Did you follow any of that? ESPN says Braun tested positive for a performance-enhancing drug, but Braun denies that. Braun's people do not deny that he had "insanely high" testosterone levels—his team seems to offer that willingly—nor do they deny that he tested positive for a substance banned by baseball. The Daily News story introduces some new claim about "chain-of-custody" irregularities, but goes on to explain that Braun won't be disputing the insanely high results, only his responsibility for them. So the testing process is challenged, and then it isn't.

What did Braun actually take? Baseball's banned-substance list is split into three categories: performance-enhancing drugs (58 substances in all, among them masking agents that aren't, strictly speaking, performance enhancing), stimulants (30), and drugs of abuse (seven). If we believe Braun's team, which acknowledges that he took a banned substance but denies that it's a PED, that could whittle down the list of possibilities to the latter two categories.


Consider, though, another possibility, one which seems more likely, given all the mentions of testosterone and possible 50-game suspensions: Braun's camp is using "performance-enhancing drug" in the operative sense of the phrase and not in MLB's artful way, which sloppily categorizes masking agents (like the stuff Manny Ramirez took) as PEDs even though they're only indicative of PED use. [Clarification: anti-estrogens and gonadotropins are not masking agents, but rather drugs that help adjust hormone balance after steroid use.] Look toward the bottom of MLB's list of PEDs. Those are the non-steroids, the drugs that help or hide the drugs that supposedly enhance athletes' performance:

54. Insulin-like Growth Factor (IGF-1), including all isomers of IGF-1 sometimes referred to as Mechano Growth Factors 6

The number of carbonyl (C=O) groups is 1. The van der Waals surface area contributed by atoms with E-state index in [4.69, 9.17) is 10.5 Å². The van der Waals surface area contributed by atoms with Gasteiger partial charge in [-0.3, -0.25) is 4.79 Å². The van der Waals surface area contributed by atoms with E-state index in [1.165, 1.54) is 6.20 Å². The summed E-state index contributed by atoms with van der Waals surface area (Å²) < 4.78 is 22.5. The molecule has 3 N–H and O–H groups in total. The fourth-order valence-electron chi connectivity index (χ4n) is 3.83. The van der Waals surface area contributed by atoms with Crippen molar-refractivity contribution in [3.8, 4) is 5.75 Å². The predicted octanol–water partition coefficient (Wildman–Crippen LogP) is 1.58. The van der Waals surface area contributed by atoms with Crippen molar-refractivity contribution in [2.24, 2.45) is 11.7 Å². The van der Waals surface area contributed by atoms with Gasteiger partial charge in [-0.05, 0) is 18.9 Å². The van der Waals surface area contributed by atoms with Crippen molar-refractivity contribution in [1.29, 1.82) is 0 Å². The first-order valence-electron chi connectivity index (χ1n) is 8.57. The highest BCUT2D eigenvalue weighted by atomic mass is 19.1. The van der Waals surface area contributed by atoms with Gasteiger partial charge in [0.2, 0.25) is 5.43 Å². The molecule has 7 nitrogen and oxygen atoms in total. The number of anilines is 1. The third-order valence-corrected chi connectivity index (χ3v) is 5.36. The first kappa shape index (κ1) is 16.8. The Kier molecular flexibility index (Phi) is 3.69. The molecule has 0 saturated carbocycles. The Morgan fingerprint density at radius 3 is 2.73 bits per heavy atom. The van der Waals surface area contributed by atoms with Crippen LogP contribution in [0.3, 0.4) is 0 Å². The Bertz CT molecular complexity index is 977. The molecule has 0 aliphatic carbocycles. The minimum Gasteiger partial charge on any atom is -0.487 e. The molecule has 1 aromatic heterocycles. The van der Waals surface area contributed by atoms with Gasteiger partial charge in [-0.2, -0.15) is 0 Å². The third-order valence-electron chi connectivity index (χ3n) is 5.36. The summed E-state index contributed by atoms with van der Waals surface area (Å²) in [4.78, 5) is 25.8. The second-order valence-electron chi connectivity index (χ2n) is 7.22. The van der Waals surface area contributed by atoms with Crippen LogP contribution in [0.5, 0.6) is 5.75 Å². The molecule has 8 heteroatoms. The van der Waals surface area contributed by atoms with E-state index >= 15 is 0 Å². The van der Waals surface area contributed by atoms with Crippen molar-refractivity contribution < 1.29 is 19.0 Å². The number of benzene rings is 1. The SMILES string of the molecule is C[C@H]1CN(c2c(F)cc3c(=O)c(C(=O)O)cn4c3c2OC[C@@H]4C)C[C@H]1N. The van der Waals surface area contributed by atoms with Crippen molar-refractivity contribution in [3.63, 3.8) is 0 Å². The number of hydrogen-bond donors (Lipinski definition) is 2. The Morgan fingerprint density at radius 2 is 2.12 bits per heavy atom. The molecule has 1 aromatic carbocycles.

55. Gonadotropins (including LH and hCG)
56. Aromatase Inhibitors, including Anastrazole, Lestrozole, Aminogluthemide, Exemestane, Formestane, and Testolactone
57. Selective Estrogen Receptor Modulators, including Raloxifene, Tamoxifen and Toremifene
58. Other Anti-estrogens, including Clomiphene, Cyclophenil, and Fulvestrant


We consulted a physician who prescribes many of these drugs regularly who told us that Braun would have no routine medical reason to take any of these. There's a slim chance Braun suffers from testicular failure, male breast cancer, or prostate cancer, and never mentioned it to MLB. But probably not. More likely, Braun would be taking these drugs for their masking benefits, if indeed one of them was the banned substance for which he tested positive.

All of this is to say that we don't know how Braun's people will argue his innocence, mostly because the messages have been so mixed so far. (If we believe the New York Times, "Ryan doesn't know what caused the positive result," which complicates the Daily News's claim that Braun's people won't dispute the elevated-testosterone finding.) What's clear now is that this case is a hash of medicine and semantics, where no one has enough details, and we're a long way from knowing exactly what Braun took.